A Journey to the Interior of the Earth HTML version

A Barren Land
We had started under a sky overcast but calm. There was no fear of heat, none of
disastrous rain. It was just the weather for tourists.
The pleasure of riding on horseback over an unknown country made me easy to be
pleased at our first start. I threw myself wholly into the pleasure of the trip, and enjoyed
the feeling of freedom and satisfied desire. I was beginning to take a real share in the
"Besides," I said to myself, "where's the risk? Here we are travelling all through a most
interesting country! We are about to climb a very remarkable mountain; at the worst we
are going to scramble down an extinct crater. It is evident that Saknussemm did nothing
more than this. As for a passage leading to the centre of the globe, it is mere rubbish!
perfectly impossible! Very well, then; let us get all the good we can out of this
expedition, and don't let us haggle about the chances."
This reasoning having settled my mind, we got out of Rejkiavik.
Hans moved steadily on, keeping ahead of us at an even, smooth, and rapid pace. The
baggage horses followed him without giving any trouble. Then came my uncle and
myself, looking not so very ill-mounted on our small but hardy animals.
Iceland is one of the largest islands in Europe. Its surface is 14,000 square miles, and it
contains but 16,000 inhabitants. Geographers have divided it into four quarters, and we
were crossing diagonally the south-west quarter, called the 'Sudvester Fjordungr.'
On leaving Rejkiavik Hans took us by the seashore. We passed lean pastures which were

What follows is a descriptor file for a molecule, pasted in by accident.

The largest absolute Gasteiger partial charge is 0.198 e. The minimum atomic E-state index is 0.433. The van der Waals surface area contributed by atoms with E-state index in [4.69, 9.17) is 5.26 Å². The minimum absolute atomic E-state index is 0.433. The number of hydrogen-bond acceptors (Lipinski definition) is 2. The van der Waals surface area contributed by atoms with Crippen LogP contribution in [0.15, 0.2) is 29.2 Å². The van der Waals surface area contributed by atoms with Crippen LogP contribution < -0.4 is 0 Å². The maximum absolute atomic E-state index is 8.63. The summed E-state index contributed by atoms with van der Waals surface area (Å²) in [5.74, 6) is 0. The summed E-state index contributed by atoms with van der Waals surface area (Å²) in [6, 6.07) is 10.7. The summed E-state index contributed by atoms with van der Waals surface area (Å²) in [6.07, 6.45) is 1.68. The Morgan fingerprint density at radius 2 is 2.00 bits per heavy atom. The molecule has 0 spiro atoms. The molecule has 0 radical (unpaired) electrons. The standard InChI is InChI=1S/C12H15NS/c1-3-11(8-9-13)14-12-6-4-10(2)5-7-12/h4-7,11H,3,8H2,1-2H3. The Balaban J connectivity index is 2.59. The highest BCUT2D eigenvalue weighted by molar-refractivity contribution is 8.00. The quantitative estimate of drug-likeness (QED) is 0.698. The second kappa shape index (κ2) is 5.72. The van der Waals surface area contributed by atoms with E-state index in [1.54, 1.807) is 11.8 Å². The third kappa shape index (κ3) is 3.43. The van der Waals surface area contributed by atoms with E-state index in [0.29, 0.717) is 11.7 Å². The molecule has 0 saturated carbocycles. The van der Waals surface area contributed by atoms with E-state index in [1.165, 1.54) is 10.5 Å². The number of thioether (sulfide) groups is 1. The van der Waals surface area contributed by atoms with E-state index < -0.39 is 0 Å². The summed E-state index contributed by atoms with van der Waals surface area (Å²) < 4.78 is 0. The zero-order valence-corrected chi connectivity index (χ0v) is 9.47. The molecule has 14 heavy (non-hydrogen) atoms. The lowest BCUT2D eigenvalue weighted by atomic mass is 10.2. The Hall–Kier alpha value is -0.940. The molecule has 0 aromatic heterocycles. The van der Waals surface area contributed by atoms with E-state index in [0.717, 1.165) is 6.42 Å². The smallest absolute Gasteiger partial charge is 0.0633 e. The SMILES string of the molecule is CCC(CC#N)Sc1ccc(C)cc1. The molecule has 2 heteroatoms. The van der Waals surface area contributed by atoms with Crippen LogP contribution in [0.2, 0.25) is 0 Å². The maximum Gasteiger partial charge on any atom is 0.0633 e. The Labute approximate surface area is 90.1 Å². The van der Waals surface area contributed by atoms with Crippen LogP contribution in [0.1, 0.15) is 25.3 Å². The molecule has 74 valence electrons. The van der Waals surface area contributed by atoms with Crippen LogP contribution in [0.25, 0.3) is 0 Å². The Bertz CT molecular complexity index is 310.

trying very hard, but in vain, to look green; yellow came out best. The rugged peaks of
the trachyte rocks presented faint outlines on the eastern horizon; at times a few patches
of snow, concentrating the vague light, glittered upon the slopes of the distant mountains;
certain peaks, boldly uprising, passed through the grey clouds, and reappeared above the
moving mists, like breakers emerging in the heavens.
Often these chains of barren rocks made a dip towards the sea, and encroached upon the
scanty pasturage: but there was always enough room to pass. Besides, our horses
instinctively chose the easiest places without ever slackening their pace. My uncle was
refused even the satisfaction of stirring up his beast with whip or voice. He had no excuse
for being impatient. I could not help smiling to see so tall a man on so small a pony, and
as his long legs nearly touched the ground he looked like a six-legged centaur.
"Good horse! good horse!" he kept saying. "You will see, Axel, that there is no more
sagacious animal than the Icelandic horse. He is stopped by neither snow, nor storm, nor
impassable roads, nor rocks, glaciers, or anything. He is courageous, sober, and
surefooted. He never makes a false step, never shies. If there is a river or fiord to cross